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China, Day 7: Letters from Lokenore

Lee Family Reunion 2006: China
A Tronkie Travellogue
Day 7: Beijing, China



08:15-09:15: I find that my uncle's ADSL connection has gone on the fritz. For the next hour, I move around the house, checking wireless reception and the wired connections. I realize that Hirilonde (my Dell Inspiron 6000 notebook) is connecting to the TPLink wireless access point just fine; it's the WAN that's inaccessible.

09:15 - 11:15: I work on photos and wait for the ISP repair folks to get here. My uncle's neighbor spots me taking pictures of the neighborhood and asks me what I'm doing. I introduce myself as a family member and he becomes a bit more friendly and relaxed. He invites me across the street to look at his unfinished house and take pictures from his balcony.



He asks my age; I tell him that I'm 32 and he seems a bit surprised that I'm a faculty member. (Given the family that I'm visiting, it really shouldn't come as any surprise at all.) He asks a few more questions: How long does it take to fly from Chicago to Beijing? How many siblings does my uncle have and how many are here for this reunion?

He reveals that his house cost 15 million RMB (just under $2M USD), but I tell him I do not know the exact cost of my uncle's house. By the time he moves on to specific questions about my uncle's work at Google China, my Chinese has undergone a bit of "sudden deterioration". You never know.

I learned from my uncle that there are a couple of movie stars in the community and this gentleman confirms that some of the residents are actors and others are businesspeople. All in all, it's a very interesting visit.

11:20 - 13:05: Here are two CNC repairmen in the garage.

Broadband repair people are a bunch of putzes on either side of the Pacific: "deny everything" is the order of the day, you need your ISP password, and of course your cable modem, or router, or NIC, or all of the above, are broken.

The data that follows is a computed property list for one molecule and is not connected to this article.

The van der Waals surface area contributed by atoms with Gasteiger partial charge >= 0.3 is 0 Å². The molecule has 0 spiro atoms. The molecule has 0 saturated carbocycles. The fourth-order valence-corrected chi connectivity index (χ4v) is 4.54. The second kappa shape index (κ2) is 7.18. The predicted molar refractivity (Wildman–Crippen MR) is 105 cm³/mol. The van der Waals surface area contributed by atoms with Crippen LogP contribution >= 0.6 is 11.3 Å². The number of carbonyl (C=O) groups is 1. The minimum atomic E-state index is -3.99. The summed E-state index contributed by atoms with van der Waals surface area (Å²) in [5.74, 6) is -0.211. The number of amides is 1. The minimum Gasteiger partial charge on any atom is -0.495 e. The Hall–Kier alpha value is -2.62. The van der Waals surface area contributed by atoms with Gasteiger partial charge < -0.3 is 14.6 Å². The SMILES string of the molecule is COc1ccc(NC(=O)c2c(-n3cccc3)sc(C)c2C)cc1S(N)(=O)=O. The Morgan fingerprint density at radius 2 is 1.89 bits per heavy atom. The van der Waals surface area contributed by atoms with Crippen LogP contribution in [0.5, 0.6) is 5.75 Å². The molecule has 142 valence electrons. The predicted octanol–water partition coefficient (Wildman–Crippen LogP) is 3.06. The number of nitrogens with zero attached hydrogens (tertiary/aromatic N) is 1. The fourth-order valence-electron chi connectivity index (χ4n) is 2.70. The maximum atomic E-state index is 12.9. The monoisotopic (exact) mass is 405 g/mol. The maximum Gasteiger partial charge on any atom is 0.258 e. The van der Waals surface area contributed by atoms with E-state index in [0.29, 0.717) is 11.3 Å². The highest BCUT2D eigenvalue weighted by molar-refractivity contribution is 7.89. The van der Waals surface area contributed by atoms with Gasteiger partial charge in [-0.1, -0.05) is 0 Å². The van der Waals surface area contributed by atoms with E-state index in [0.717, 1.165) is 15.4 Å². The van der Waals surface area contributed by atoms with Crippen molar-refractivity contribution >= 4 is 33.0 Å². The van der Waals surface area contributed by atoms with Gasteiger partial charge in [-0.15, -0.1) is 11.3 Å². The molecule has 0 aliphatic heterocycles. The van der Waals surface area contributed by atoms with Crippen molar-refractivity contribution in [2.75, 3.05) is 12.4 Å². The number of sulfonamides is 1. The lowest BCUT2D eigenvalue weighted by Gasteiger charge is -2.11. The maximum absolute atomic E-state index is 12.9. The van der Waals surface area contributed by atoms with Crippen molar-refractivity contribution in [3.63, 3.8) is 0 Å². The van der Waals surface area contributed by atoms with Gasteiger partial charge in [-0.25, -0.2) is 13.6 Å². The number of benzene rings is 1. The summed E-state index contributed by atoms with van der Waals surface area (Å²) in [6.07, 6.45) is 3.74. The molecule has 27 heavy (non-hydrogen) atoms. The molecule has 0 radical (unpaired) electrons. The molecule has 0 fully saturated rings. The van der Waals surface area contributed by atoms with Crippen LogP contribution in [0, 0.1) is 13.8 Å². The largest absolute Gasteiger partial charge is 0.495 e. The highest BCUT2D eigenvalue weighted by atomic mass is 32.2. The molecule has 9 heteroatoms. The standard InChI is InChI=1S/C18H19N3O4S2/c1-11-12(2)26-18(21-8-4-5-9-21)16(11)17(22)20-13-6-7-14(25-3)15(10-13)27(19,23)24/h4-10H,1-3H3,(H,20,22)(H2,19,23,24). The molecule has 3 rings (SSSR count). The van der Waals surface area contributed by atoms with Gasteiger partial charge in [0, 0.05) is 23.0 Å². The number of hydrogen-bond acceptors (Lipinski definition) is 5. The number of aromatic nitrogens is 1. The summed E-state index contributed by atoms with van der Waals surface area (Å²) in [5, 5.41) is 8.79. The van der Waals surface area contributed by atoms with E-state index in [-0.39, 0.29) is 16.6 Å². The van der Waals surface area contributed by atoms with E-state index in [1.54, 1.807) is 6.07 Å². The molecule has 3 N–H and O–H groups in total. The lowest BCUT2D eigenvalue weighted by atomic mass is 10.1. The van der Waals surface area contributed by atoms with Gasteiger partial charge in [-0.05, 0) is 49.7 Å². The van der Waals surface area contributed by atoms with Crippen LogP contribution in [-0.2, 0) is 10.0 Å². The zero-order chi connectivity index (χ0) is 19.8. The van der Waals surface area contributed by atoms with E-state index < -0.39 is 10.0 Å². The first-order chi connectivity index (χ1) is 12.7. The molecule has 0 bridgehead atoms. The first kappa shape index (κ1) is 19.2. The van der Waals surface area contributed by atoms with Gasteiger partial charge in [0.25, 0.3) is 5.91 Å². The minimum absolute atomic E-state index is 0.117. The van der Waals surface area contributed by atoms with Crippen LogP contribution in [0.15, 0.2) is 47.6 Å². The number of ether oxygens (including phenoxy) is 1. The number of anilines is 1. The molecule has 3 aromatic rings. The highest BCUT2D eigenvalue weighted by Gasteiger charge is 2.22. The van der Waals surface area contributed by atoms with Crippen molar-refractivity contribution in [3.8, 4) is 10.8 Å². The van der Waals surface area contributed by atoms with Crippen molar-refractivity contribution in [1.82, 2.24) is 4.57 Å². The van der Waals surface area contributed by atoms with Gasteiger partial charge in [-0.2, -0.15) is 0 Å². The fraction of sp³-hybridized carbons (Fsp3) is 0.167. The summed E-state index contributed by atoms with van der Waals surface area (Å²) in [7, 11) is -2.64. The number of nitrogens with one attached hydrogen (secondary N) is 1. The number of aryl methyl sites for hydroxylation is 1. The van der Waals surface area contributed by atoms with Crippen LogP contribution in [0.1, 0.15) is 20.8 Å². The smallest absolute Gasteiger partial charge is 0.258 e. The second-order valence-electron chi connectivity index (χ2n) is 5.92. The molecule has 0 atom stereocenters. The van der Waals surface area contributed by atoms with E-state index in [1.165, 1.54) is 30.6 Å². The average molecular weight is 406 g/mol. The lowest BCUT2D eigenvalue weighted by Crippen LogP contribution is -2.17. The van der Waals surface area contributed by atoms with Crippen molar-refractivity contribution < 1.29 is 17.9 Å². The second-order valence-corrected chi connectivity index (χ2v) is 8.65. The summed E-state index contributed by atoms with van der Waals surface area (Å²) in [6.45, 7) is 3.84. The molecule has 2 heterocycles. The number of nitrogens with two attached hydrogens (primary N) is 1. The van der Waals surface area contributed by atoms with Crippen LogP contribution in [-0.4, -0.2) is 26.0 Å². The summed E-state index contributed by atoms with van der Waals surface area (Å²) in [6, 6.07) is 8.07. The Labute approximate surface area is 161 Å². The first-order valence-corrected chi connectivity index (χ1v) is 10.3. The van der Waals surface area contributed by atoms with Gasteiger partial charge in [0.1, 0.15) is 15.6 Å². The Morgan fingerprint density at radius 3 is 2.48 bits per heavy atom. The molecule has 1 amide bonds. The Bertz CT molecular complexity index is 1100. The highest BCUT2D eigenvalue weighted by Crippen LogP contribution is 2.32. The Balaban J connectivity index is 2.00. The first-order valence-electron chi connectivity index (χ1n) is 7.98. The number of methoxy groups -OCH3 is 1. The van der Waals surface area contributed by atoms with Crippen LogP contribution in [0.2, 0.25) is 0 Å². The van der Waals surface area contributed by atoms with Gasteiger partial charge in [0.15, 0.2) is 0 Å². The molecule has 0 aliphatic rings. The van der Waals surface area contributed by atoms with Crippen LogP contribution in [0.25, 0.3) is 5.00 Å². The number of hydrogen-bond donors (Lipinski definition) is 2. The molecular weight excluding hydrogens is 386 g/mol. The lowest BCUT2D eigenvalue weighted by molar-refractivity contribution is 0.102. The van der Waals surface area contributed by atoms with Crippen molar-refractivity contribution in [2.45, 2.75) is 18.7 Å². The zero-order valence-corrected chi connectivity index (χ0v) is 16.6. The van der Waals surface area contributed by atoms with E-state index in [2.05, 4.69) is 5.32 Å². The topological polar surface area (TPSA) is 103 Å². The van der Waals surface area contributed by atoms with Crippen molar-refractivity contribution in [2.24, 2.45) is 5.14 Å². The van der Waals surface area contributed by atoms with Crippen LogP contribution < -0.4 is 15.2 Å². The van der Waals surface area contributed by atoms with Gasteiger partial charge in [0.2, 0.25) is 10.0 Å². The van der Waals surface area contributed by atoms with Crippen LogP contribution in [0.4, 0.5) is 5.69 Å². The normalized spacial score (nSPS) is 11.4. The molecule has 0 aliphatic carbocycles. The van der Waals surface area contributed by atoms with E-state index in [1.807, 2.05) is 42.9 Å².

14:45: Let me tell you, nothing beats watching BSG on a 120" screen.

17:30: My Fourth Aunt and her husband arrive, bringing the total to eleven: my grandmother, my folks and myself, my Fourth Aunt and her husband, my Fifth Aunt, and the four people of my uncle's household.

17:00 - 21:00 BST: Dinner at the Jade Garden.

Appetizers

Hairy peas
Cherry tomatoes
Marinated jellyfish with cucumbers
Tofu skin with mushrooms
Diced pork intestines with jalapeno peppers
Pork ribs
Tofu sponge (kaofu)
Imitation duck
Steamed buns
Candied ham with lotus seeds and yams

Main Dishes

Sauteed shrimp
Marinated eel
Roast chicken
Filet mignon cubes
Red dates filled with glutinous rice
Chicken feather cress

Signature Dishes

Roast duck with sweet and sour sauce
Whole 16" shad with bacon, ginger, and mushroom

Soup

Scallop, shark fin, and abalone soup with cured quail eggs

Desserts

Green tea pastries

Second Dishes

Steamed open dumplings (shao mai)
Deep fried pork buns

--
Banazir

Comments

( 14 comments — Leave a comment )
(Deleted comment)
banazir
Jun. 23rd, 2006 10:16 am (UTC)
Vegetarian options
I have to tell you, I love reading about your trip!
Thanks! I'm glad you and others seem to be enjoying it - that's why I'm writing it, after all.

How are the vegetarian options at the restaurants you've been to in Beijing?